The coronavirus has essentially made clear the American comic book industry stands now on a precipice as the main distributor of new comics, Diamond, has suspended deliveries til whenever this all gets safe again which at best, is going to be July. If we’re lucky! Diamond are laying off staff, while nobody knows what’s going to happen as this week is the last week any new comics will definitely be published and shipped to shops. Thing is many of those shops won’t be able to sell them as they don’t offer an online buying or delivery service, so you can pretty much say those shops will not survive this.
I’ve seen several major crashes in the comics industry. By far the worst was in the 1990’s where shops crashed like ninepins as the speculator boom faded away, then the crash in the late 2000s ended up being a blip. This however is worse.
So what can you as a fan do? Some shops like Gosh and Page 45 need to be singled out because the world is a worse place without them, and because they provide a wide selection of comics outwith the spandex stuff but in this time, if you can, support your local shop. There might not be new comics to buy but this might be the time to see if they can dig out back issues for you, or pick up a trade or two. Anything to keep money flowing otherwise that shop you rely on for your weekly fix is gone and it ain’t coming back because the post-coronavirus world is going to look different to what it was only a week or two ago.
Good luck to all shops out there. It will be hard, some of you will go but as long as the community sticks together then that number will be smaller than it could be as long as people support them by buying what they can, when they can. I’m going to help by throwing out some recommendations in another blog of stuff to buy, but please use your local shop where you can.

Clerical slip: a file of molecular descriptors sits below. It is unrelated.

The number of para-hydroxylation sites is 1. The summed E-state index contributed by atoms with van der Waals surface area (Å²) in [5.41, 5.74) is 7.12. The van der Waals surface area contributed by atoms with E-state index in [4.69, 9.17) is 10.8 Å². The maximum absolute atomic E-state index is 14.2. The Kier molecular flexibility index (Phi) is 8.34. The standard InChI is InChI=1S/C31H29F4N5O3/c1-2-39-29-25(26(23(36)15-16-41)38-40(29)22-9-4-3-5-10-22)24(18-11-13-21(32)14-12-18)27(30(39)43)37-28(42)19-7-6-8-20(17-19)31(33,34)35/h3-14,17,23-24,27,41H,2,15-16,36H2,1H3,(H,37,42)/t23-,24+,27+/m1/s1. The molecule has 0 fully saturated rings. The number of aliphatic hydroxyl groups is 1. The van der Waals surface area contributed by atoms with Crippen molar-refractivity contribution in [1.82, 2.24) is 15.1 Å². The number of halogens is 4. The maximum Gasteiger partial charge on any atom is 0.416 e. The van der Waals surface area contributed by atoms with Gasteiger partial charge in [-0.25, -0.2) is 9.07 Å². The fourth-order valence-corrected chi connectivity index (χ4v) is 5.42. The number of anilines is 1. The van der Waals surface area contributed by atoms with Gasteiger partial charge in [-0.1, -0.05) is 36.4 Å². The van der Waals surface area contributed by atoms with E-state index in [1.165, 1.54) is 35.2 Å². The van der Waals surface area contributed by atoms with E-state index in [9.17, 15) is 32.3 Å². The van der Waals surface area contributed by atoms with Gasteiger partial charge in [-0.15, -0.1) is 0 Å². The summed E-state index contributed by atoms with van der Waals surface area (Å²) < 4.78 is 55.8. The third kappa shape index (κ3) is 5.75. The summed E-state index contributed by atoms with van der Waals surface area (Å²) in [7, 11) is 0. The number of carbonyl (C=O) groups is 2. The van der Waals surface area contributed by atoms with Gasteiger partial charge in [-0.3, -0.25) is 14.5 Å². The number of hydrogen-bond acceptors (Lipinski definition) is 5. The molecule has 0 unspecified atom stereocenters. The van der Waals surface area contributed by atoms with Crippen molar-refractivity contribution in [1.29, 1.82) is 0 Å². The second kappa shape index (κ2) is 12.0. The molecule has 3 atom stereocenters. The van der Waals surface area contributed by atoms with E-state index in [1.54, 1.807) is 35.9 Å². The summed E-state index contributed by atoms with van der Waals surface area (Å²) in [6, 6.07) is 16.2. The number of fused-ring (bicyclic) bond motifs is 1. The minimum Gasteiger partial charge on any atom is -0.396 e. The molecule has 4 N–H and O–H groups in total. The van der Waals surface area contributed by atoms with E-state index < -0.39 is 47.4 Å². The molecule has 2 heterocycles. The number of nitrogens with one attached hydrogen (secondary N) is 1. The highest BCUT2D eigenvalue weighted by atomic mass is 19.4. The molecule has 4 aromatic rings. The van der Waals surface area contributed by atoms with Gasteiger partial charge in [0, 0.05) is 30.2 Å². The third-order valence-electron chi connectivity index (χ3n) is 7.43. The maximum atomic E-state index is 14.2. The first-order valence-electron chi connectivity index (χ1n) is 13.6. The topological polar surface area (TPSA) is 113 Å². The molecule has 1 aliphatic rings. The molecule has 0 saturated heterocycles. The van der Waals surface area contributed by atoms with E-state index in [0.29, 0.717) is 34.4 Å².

As many who follow this blog know, I’m back selling comics after some years away, and after a battle with stroke and cancer I’ve relocated to Glasgow to sort of regroup til my future becomes clearer. Things were going OK and the comics are too, and they were fun. So much fun I was working towards doing them full time. This year would be the year I hopefully did that and give Scotland the back issue dealer it needs…
Along comes the Coronavirus and BOOM! Conventions are canceling til the autumn at least and the entire industry is under threat. The real shame is that the physical act of buying comics is growing, and (without getting too big a head about it) I’ve played a part in showing up here it can be done, and done with reasonable prices rather than charging 70 quid for Batman #91.
At the minute I’ve got a job to fall back on but this puts the kibosh in maybe transitioning to full time, plus it shafts my helpers. However have a thought for those doing it full time who quite frankly, are fucked. If this had happened in a month we’d have the cash from a couple of huge shows to bide us over, but we don’t.
So, the comics industry in the West of Scotland, and the UK is on a knife-edge which means I’ll be blogging more about stuff that’s popular, so more comics, Glastonbury and the good stuff. However I do ask that if you enjoy it to chuck what you can to my KoFi page here. I don’t want to seem like a grifter but every little will help, and I’ll give you what you want!
The aftershocks of Doomsday Clock grind on with the 3 Jokers (oh fuck off Geoff Johns) and the critical fallout for something that creatively had the value of a roll of toilet paper. Just when you think it’s all going away, along comes The Comics Journal and R.C. Harvey’s review of the series.
It’s a good review in that it doesn’t tear the book apart. Seeing Harvey despair of the writing as the series drones on is worth a read but it’s a curiously positive review, and I present it here purely to provide some shade to my own opinion of it as a steaming heap of shite.